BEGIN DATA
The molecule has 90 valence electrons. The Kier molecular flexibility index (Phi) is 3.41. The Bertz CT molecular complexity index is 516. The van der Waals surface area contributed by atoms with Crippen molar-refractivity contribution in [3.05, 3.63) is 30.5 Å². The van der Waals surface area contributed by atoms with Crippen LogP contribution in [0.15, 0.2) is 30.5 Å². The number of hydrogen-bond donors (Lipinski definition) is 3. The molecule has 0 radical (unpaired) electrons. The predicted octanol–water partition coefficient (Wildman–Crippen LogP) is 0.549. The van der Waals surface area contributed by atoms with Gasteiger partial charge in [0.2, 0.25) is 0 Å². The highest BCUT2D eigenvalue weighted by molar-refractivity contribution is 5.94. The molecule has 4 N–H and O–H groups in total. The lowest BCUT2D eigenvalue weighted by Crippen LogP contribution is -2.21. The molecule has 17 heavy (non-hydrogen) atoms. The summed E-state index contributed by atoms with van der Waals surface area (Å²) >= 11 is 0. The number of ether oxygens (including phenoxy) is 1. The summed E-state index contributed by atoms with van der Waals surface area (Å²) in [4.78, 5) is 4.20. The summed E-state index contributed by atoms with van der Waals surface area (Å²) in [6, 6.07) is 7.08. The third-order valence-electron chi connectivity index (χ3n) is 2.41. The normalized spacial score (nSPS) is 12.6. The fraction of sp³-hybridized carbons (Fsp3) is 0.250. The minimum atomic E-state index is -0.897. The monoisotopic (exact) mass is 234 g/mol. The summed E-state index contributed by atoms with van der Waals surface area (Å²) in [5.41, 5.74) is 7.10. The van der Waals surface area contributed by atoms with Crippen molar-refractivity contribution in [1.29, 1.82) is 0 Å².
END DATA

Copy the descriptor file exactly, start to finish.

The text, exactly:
The molecule has 90 valence electrons. The Kier molecular flexibility index (Phi) is 3.41. The Bertz CT molecular complexity index is 516. The van der Waals surface area contributed by atoms with Crippen molar-refractivity contribution in [3.05, 3.63) is 30.5 Å². The van der Waals surface area contributed by atoms with Crippen LogP contribution in [0.15, 0.2) is 30.5 Å². The number of hydrogen-bond donors (Lipinski definition) is 3. The molecule has 0 radical (unpaired) electrons. The predicted octanol–water partition coefficient (Wildman–Crippen LogP) is 0.549. The van der Waals surface area contributed by atoms with Gasteiger partial charge in [0.2, 0.25) is 0 Å². The highest BCUT2D eigenvalue weighted by molar-refractivity contribution is 5.94. The molecule has 4 N–H and O–H groups in total. The lowest BCUT2D eigenvalue weighted by Crippen LogP contribution is -2.21. The molecule has 17 heavy (non-hydrogen) atoms. The summed E-state index contributed by atoms with van der Waals surface area (Å²) >= 11 is 0. The number of ether oxygens (including phenoxy) is 1. The summed E-state index contributed by atoms with van der Waals surface area (Å²) in [4.78, 5) is 4.20. The summed E-state index contributed by atoms with van der Waals surface area (Å²) in [6, 6.07) is 7.08. The third-order valence-electron chi connectivity index (χ3n) is 2.41. The normalized spacial score (nSPS) is 12.6. The fraction of sp³-hybridized carbons (Fsp3) is 0.250. The minimum atomic E-state index is -0.897. The monoisotopic (exact) mass is 234 g/mol. The summed E-state index contributed by atoms with van der Waals surface area (Å²) in [5.41, 5.74) is 7.10. The van der Waals surface area contributed by atoms with Crippen molar-refractivity contribution in [1.29, 1.82) is 0 Å².